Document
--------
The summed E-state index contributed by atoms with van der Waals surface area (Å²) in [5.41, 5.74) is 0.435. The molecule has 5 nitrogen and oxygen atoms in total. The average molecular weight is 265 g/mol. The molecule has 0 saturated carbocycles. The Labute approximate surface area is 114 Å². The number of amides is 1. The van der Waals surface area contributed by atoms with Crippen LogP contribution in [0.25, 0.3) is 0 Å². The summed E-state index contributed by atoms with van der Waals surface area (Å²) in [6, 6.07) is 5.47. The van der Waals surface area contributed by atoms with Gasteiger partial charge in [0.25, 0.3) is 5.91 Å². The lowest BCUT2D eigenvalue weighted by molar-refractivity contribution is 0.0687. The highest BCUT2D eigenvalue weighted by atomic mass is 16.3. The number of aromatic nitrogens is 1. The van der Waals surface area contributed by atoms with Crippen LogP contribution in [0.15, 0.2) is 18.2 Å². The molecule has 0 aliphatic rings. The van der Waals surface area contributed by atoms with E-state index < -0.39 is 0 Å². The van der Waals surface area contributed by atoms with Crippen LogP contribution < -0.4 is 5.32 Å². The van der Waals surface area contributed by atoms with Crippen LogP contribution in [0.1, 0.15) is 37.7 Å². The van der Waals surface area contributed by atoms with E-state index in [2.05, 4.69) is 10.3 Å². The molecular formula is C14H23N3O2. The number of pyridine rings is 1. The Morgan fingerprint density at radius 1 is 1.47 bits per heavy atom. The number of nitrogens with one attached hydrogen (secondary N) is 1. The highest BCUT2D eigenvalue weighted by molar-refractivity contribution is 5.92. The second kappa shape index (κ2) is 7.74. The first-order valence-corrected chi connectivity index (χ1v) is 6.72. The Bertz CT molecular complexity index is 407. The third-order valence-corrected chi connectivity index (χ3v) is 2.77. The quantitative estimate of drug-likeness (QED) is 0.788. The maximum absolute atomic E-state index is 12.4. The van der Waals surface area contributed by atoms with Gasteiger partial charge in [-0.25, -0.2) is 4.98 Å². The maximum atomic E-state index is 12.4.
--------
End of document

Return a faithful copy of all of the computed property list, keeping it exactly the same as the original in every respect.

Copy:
The summed E-state index contributed by atoms with van der Waals surface area (Å²) in [5.41, 5.74) is 0.435. The molecule has 5 nitrogen and oxygen atoms in total. The average molecular weight is 265 g/mol. The molecule has 0 saturated carbocycles. The Labute approximate surface area is 114 Å². The number of amides is 1. The van der Waals surface area contributed by atoms with Crippen LogP contribution in [0.25, 0.3) is 0 Å². The summed E-state index contributed by atoms with van der Waals surface area (Å²) in [6, 6.07) is 5.47. The van der Waals surface area contributed by atoms with Gasteiger partial charge in [0.25, 0.3) is 5.91 Å². The lowest BCUT2D eigenvalue weighted by molar-refractivity contribution is 0.0687. The highest BCUT2D eigenvalue weighted by atomic mass is 16.3. The number of aromatic nitrogens is 1. The van der Waals surface area contributed by atoms with Crippen LogP contribution in [0.15, 0.2) is 18.2 Å². The molecule has 0 aliphatic rings. The van der Waals surface area contributed by atoms with E-state index < -0.39 is 0 Å². The van der Waals surface area contributed by atoms with Crippen LogP contribution < -0.4 is 5.32 Å². The van der Waals surface area contributed by atoms with Crippen LogP contribution in [0.1, 0.15) is 37.7 Å². The van der Waals surface area contributed by atoms with E-state index in [2.05, 4.69) is 10.3 Å². The molecular formula is C14H23N3O2. The number of pyridine rings is 1. The Morgan fingerprint density at radius 1 is 1.47 bits per heavy atom. The number of nitrogens with one attached hydrogen (secondary N) is 1. The highest BCUT2D eigenvalue weighted by molar-refractivity contribution is 5.92. The second kappa shape index (κ2) is 7.74. The first-order valence-corrected chi connectivity index (χ1v) is 6.72. The Bertz CT molecular complexity index is 407. The third-order valence-corrected chi connectivity index (χ3v) is 2.77. The quantitative estimate of drug-likeness (QED) is 0.788. The maximum absolute atomic E-state index is 12.4. The van der Waals surface area contributed by atoms with Gasteiger partial charge in [-0.25, -0.2) is 4.98 Å². The maximum atomic E-state index is 12.4.